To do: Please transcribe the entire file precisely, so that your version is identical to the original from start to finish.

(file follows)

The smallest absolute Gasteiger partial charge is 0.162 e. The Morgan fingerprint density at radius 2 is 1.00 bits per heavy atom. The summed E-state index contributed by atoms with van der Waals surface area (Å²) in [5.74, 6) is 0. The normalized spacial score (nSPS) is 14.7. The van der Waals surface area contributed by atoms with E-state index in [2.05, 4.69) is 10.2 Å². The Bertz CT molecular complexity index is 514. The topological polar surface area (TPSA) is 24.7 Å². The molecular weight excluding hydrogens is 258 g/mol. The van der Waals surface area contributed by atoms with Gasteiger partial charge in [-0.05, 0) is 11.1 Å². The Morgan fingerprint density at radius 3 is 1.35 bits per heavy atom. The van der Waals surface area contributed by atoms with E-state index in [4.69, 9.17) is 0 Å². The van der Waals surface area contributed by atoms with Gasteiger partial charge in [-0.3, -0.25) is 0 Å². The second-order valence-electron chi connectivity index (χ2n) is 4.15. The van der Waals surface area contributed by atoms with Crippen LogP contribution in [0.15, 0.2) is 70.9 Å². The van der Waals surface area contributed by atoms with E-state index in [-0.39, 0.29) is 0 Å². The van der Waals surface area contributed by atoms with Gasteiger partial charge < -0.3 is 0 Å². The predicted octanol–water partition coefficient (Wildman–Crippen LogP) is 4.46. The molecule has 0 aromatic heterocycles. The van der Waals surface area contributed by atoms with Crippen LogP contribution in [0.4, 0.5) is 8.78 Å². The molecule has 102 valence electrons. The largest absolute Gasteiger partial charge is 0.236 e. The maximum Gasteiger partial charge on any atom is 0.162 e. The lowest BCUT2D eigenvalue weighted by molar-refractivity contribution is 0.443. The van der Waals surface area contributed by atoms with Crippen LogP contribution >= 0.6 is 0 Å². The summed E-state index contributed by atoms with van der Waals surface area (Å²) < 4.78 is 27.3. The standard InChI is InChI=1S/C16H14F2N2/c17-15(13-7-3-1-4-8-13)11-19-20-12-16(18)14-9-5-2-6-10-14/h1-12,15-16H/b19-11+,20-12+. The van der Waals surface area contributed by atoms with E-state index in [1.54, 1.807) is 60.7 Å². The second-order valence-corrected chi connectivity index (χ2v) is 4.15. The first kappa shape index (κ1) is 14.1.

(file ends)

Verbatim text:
The smallest absolute Gasteiger partial charge is 0.162 e. The Morgan fingerprint density at radius 2 is 1.00 bits per heavy atom. The summed E-state index contributed by atoms with van der Waals surface area (Å²) in [5.74, 6) is 0. The normalized spacial score (nSPS) is 14.7. The van der Waals surface area contributed by atoms with E-state index in [2.05, 4.69) is 10.2 Å². The Bertz CT molecular complexity index is 514. The topological polar surface area (TPSA) is 24.7 Å². The molecular weight excluding hydrogens is 258 g/mol. The van der Waals surface area contributed by atoms with Gasteiger partial charge in [-0.05, 0) is 11.1 Å². The Morgan fingerprint density at radius 3 is 1.35 bits per heavy atom. The van der Waals surface area contributed by atoms with E-state index in [4.69, 9.17) is 0 Å². The van der Waals surface area contributed by atoms with Gasteiger partial charge in [-0.3, -0.25) is 0 Å². The second-order valence-electron chi connectivity index (χ2n) is 4.15. The van der Waals surface area contributed by atoms with Crippen LogP contribution in [0.15, 0.2) is 70.9 Å². The van der Waals surface area contributed by atoms with E-state index in [-0.39, 0.29) is 0 Å². The van der Waals surface area contributed by atoms with Gasteiger partial charge < -0.3 is 0 Å². The predicted octanol–water partition coefficient (Wildman–Crippen LogP) is 4.46. The molecule has 0 aromatic heterocycles. The van der Waals surface area contributed by atoms with Crippen LogP contribution in [0.4, 0.5) is 8.78 Å². The molecule has 102 valence electrons. The largest absolute Gasteiger partial charge is 0.236 e. The maximum Gasteiger partial charge on any atom is 0.162 e. The lowest BCUT2D eigenvalue weighted by molar-refractivity contribution is 0.443. The van der Waals surface area contributed by atoms with Crippen LogP contribution >= 0.6 is 0 Å². The summed E-state index contributed by atoms with van der Waals surface area (Å²) < 4.78 is 27.3. The standard InChI is InChI=1S/C16H14F2N2/c17-15(13-7-3-1-4-8-13)11-19-20-12-16(18)14-9-5-2-6-10-14/h1-12,15-16H/b19-11+,20-12+. The van der Waals surface area contributed by atoms with E-state index in [1.54, 1.807) is 60.7 Å². The second-order valence-corrected chi connectivity index (χ2v) is 4.15. The first kappa shape index (κ1) is 14.1.